I suppose that the problem could be I'm more confident than smart and I have no idea what I'm doing! Fingers crossed I'm at a 50/50!! Thanks again for the help.
     
  4. You're right, if you'd asked me first, I'd have advised you not to do anything unreversable.
    I once bought a beat up '71 P-bass with an unusually thin neck, carved it up and molested it and made a sweet-playing fretless that I used for years. Found out much later that there were only a handful of basses made with that odd in-between P-bass and J-bass neck and the bass would be quite valuable today, more than 25 times what I paid for it. Would be valuable if original that is - close to worthless now.

    Since you've already done it though, here's the main problems I see.
    1 - The kill switch, when activated, leaves the output floating, same as an open cable, likely to pick up hum. A better way is to wire the volume control to the output jack so that the amplifier input always sees a resistance to ground and to put the kill switch before the volume control.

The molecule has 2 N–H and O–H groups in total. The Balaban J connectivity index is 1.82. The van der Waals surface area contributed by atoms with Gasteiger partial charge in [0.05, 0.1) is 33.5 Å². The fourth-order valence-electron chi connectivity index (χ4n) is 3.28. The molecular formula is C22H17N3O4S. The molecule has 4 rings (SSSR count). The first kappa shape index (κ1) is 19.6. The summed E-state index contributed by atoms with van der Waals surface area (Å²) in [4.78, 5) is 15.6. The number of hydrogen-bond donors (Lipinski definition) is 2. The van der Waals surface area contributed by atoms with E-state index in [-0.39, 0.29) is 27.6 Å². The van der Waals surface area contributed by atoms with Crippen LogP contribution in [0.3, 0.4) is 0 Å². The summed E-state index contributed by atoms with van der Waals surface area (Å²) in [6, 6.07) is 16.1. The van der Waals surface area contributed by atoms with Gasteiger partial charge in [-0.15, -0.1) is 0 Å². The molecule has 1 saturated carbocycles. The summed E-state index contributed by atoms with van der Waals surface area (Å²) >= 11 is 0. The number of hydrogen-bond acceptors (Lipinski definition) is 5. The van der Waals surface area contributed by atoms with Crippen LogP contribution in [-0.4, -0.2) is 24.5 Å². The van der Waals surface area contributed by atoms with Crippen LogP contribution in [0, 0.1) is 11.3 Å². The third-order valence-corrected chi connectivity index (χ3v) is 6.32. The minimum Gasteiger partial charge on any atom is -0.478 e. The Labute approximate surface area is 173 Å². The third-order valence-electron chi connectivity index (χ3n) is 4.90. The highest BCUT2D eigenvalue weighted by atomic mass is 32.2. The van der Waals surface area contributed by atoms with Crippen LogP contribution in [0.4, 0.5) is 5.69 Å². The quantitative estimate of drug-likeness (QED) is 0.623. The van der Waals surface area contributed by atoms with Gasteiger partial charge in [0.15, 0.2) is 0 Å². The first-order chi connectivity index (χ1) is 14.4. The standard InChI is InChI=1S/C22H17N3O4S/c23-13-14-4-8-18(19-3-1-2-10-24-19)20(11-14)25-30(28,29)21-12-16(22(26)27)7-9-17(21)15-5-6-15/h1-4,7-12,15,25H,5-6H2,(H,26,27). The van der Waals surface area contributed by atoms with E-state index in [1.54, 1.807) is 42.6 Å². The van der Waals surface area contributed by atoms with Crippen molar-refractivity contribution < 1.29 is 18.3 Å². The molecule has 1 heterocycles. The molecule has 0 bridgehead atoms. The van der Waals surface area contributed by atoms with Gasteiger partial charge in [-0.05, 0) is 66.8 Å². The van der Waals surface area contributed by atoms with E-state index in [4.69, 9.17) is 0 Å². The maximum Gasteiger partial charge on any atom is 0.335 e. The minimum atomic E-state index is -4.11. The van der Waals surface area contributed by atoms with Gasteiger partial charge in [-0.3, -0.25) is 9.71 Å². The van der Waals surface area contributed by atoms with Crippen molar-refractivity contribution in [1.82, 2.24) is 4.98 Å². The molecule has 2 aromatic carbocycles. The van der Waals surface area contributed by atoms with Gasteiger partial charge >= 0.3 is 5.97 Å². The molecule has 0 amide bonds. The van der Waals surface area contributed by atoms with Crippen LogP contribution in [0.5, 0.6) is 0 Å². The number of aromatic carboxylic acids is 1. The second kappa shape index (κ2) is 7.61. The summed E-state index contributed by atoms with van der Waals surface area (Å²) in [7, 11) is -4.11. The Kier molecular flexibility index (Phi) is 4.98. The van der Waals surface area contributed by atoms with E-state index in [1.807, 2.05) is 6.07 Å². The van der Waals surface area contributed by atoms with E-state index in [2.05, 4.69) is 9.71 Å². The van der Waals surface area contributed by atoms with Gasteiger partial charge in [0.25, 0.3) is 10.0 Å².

2 - As drawn, the kill switch will also short the output of the tone capsule to ground, which may damage it.
    3 - The passive tone control is always in the circuit, active or passive mode. I'd wire it so that the A/P switch removes the passive tone control when in active mode.
    4 - In passive mode, the input of the tone capsule is shorted to ground, which it may not like, depending on its internal design, and it's likely to produce a pop when going from passive to active mode. It might be better to put a 1 Megohm resistor there instead.